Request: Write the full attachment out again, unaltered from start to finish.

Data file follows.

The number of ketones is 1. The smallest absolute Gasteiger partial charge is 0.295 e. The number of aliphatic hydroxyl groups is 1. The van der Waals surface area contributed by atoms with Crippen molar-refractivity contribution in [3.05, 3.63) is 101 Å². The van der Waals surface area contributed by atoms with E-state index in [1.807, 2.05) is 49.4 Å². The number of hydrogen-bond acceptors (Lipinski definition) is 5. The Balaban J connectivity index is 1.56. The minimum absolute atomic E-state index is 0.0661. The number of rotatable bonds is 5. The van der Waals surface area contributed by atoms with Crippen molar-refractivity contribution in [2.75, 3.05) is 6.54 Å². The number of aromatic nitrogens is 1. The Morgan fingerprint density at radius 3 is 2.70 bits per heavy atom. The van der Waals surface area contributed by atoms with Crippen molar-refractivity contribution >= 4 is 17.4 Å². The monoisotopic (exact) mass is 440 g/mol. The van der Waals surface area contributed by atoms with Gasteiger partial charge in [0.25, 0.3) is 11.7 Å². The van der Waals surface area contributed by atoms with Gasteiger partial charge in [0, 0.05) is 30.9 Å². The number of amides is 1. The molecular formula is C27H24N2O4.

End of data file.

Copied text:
The number of ketones is 1. The smallest absolute Gasteiger partial charge is 0.295 e. The number of aliphatic hydroxyl groups is 1. The van der Waals surface area contributed by atoms with Crippen molar-refractivity contribution in [3.05, 3.63) is 101 Å². The van der Waals surface area contributed by atoms with E-state index in [1.807, 2.05) is 49.4 Å². The number of hydrogen-bond acceptors (Lipinski definition) is 5. The Balaban J connectivity index is 1.56. The minimum absolute atomic E-state index is 0.0661. The number of rotatable bonds is 5. The van der Waals surface area contributed by atoms with Crippen molar-refractivity contribution in [2.75, 3.05) is 6.54 Å². The number of aromatic nitrogens is 1. The Morgan fingerprint density at radius 3 is 2.70 bits per heavy atom. The van der Waals surface area contributed by atoms with Crippen molar-refractivity contribution >= 4 is 17.4 Å². The monoisotopic (exact) mass is 440 g/mol. The van der Waals surface area contributed by atoms with Gasteiger partial charge in [0.25, 0.3) is 11.7 Å². The van der Waals surface area contributed by atoms with Gasteiger partial charge in [0, 0.05) is 30.9 Å². The number of amides is 1. The molecular formula is C27H24N2O4.